Even women in urban areas were presented with significant challenges. Many who could afford menstrual products at normal prices were impacted due to the lack of public transport and mobility restrictions during the lockdown. As the lockdown cut off most informal support systems for women, the burden of domestic responsibilities increased. It was bad enough that the boundaries between their work and personal lives had been blurred due to remote working, but the added strain of having to deal with their menses during the lockdown, without sufficient access to sanitary products, also had a disproportionate impact on women’s mental health. The stress induced by the pandemic wreaked serious physiological repercussions. Having to resort to using menstrual products for longer than recommended exposed women to a higher risk of sanitation-related diseases and complications. In fact, some doctors reported a spike of 20-25% in the number of patients coming to them for irregular periods.

The effects of a short-sighted decision of the government were disastrous, leaving many women with biological and psychological illnesses. However, it points to a larger problem; our leaders, most of whom happen to be men, remain unwilling to speak openly about periods and menstrual health. In Menaka Gandhi v. Union Onion of India, the honourable Supreme Court had observed that the right to life, guaranteed by the Constitution of India, includes the right to live with dignity. In failing to recognize the right of proper access to menstrual products, the government denied, for weeks, a basic human right to a large number of citizens. Menarche is not just a biological event, it is a cross-cutting gendered issue of health and education, of more inclusive workplaces, of women’s empowerment and gender equality. The government should be equally invested in promoting menstrual hygiene awareness and make continued efforts to enhance access to sanitary products. If the State starts addressing these issues stridently, unashamedly and seriously, it will lead the way for both men and women, in homes, schools and workplaces, to shatter deep-rooted stigma and taboos around menstruation.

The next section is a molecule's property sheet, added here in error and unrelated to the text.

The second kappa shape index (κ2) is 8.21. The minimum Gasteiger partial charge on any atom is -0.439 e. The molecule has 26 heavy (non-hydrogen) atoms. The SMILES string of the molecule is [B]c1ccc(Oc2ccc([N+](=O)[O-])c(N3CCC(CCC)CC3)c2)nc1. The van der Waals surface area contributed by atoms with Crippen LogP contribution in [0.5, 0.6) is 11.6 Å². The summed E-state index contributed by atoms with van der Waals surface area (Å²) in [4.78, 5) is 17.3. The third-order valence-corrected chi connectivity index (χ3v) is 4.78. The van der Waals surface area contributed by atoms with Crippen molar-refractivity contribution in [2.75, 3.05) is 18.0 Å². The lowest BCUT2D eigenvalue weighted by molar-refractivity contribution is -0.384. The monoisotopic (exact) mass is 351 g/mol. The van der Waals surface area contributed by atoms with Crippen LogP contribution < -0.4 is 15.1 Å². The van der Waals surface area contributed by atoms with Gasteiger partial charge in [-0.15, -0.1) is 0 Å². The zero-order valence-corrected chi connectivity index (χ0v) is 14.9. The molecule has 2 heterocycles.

About the author

Mani Chander is a practicing lawyer based in New Delhi. She is the founding partner of Clinch Legal, and has a special interest in gender justice, feminist activism, and politics. She holds a master’s degree from the University of Virginia School of Law, and is admitted to the Bar Council of India as well as the New York State Bar, United States. She tweets @manichander11